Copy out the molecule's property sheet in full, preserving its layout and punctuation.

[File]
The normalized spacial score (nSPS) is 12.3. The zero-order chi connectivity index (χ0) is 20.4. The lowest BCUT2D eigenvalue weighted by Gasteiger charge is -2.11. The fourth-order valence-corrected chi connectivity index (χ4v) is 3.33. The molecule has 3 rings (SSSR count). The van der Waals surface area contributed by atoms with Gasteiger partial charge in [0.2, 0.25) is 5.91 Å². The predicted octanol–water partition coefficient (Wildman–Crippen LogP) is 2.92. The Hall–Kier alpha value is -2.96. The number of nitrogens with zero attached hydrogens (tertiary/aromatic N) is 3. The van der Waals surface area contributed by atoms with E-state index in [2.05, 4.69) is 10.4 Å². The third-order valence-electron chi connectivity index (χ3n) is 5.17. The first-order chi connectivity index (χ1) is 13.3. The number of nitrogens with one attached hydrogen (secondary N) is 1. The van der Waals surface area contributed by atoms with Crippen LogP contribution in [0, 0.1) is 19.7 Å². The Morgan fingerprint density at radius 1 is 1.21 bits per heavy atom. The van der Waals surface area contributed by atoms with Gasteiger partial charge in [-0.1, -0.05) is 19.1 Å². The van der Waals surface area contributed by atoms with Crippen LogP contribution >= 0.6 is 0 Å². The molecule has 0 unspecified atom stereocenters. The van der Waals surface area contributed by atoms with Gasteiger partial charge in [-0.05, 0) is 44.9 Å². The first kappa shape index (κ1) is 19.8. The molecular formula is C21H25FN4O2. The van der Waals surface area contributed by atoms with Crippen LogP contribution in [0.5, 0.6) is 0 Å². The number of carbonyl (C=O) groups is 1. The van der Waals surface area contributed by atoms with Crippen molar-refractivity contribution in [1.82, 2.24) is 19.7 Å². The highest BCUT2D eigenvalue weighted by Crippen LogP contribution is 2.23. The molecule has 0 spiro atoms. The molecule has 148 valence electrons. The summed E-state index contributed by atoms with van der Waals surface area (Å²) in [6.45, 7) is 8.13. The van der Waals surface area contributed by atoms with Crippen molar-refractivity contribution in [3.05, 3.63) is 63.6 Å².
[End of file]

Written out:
The normalized spacial score (nSPS) is 12.3. The zero-order chi connectivity index (χ0) is 20.4. The lowest BCUT2D eigenvalue weighted by Gasteiger charge is -2.11. The fourth-order valence-corrected chi connectivity index (χ4v) is 3.33. The molecule has 3 rings (SSSR count). The van der Waals surface area contributed by atoms with Gasteiger partial charge in [0.2, 0.25) is 5.91 Å². The predicted octanol–water partition coefficient (Wildman–Crippen LogP) is 2.92. The Hall–Kier alpha value is -2.96. The number of nitrogens with zero attached hydrogens (tertiary/aromatic N) is 3. The van der Waals surface area contributed by atoms with E-state index in [2.05, 4.69) is 10.4 Å². The third-order valence-electron chi connectivity index (χ3n) is 5.17. The first-order chi connectivity index (χ1) is 13.3. The number of nitrogens with one attached hydrogen (secondary N) is 1. The van der Waals surface area contributed by atoms with Crippen LogP contribution in [0, 0.1) is 19.7 Å². The Morgan fingerprint density at radius 1 is 1.21 bits per heavy atom. The van der Waals surface area contributed by atoms with Gasteiger partial charge in [-0.1, -0.05) is 19.1 Å². The van der Waals surface area contributed by atoms with Crippen LogP contribution >= 0.6 is 0 Å². The molecule has 0 unspecified atom stereocenters. The van der Waals surface area contributed by atoms with Gasteiger partial charge in [-0.05, 0) is 44.9 Å². The first kappa shape index (κ1) is 19.8. The molecular formula is C21H25FN4O2. The van der Waals surface area contributed by atoms with Crippen LogP contribution in [0.5, 0.6) is 0 Å². The number of carbonyl (C=O) groups is 1. The van der Waals surface area contributed by atoms with Crippen molar-refractivity contribution in [1.82, 2.24) is 19.7 Å². The highest BCUT2D eigenvalue weighted by Crippen LogP contribution is 2.23. The molecule has 0 spiro atoms. The molecule has 148 valence electrons. The summed E-state index contributed by atoms with van der Waals surface area (Å²) in [6.45, 7) is 8.13. The van der Waals surface area contributed by atoms with Crippen molar-refractivity contribution in [3.05, 3.63) is 63.6 Å².